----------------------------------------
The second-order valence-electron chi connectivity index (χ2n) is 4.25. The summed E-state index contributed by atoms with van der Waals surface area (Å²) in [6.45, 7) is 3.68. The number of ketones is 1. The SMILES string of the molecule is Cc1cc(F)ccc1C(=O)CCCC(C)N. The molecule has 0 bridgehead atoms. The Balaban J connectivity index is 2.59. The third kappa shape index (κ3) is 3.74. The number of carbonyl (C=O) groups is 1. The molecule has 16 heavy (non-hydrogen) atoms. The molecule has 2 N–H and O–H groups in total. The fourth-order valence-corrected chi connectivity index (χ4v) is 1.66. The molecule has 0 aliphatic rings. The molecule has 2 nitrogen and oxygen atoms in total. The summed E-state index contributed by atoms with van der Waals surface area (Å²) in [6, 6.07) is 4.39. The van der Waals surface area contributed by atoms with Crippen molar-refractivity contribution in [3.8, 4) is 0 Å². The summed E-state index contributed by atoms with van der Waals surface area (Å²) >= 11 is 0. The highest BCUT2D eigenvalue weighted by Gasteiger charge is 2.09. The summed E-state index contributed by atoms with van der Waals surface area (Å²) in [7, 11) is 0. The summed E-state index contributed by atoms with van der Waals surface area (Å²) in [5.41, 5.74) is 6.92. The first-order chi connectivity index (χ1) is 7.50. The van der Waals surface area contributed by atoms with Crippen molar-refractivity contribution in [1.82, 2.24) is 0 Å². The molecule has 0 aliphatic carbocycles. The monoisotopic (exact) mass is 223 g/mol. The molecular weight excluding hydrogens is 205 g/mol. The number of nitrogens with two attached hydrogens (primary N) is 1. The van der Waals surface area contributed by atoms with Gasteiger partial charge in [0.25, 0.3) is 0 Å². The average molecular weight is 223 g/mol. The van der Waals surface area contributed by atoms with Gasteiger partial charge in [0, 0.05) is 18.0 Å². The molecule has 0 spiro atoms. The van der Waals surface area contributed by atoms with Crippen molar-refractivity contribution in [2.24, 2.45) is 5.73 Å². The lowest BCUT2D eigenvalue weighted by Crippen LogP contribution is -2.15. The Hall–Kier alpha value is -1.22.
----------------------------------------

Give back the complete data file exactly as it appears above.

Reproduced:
The second-order valence-electron chi connectivity index (χ2n) is 4.25. The summed E-state index contributed by atoms with van der Waals surface area (Å²) in [6.45, 7) is 3.68. The number of ketones is 1. The SMILES string of the molecule is Cc1cc(F)ccc1C(=O)CCCC(C)N. The molecule has 0 bridgehead atoms. The Balaban J connectivity index is 2.59. The third kappa shape index (κ3) is 3.74. The number of carbonyl (C=O) groups is 1. The molecule has 16 heavy (non-hydrogen) atoms. The molecule has 2 N–H and O–H groups in total. The fourth-order valence-corrected chi connectivity index (χ4v) is 1.66. The molecule has 0 aliphatic rings. The molecule has 2 nitrogen and oxygen atoms in total. The summed E-state index contributed by atoms with van der Waals surface area (Å²) in [6, 6.07) is 4.39. The van der Waals surface area contributed by atoms with Crippen molar-refractivity contribution in [3.8, 4) is 0 Å². The summed E-state index contributed by atoms with van der Waals surface area (Å²) >= 11 is 0. The highest BCUT2D eigenvalue weighted by Gasteiger charge is 2.09. The summed E-state index contributed by atoms with van der Waals surface area (Å²) in [7, 11) is 0. The summed E-state index contributed by atoms with van der Waals surface area (Å²) in [5.41, 5.74) is 6.92. The first-order chi connectivity index (χ1) is 7.50. The van der Waals surface area contributed by atoms with Crippen molar-refractivity contribution in [1.82, 2.24) is 0 Å². The molecule has 0 aliphatic carbocycles. The monoisotopic (exact) mass is 223 g/mol. The molecular weight excluding hydrogens is 205 g/mol. The number of nitrogens with two attached hydrogens (primary N) is 1. The van der Waals surface area contributed by atoms with Gasteiger partial charge in [0.25, 0.3) is 0 Å². The average molecular weight is 223 g/mol. The van der Waals surface area contributed by atoms with Gasteiger partial charge in [0, 0.05) is 18.0 Å². The molecule has 0 spiro atoms. The van der Waals surface area contributed by atoms with Crippen molar-refractivity contribution in [2.24, 2.45) is 5.73 Å². The lowest BCUT2D eigenvalue weighted by Crippen LogP contribution is -2.15. The Hall–Kier alpha value is -1.22.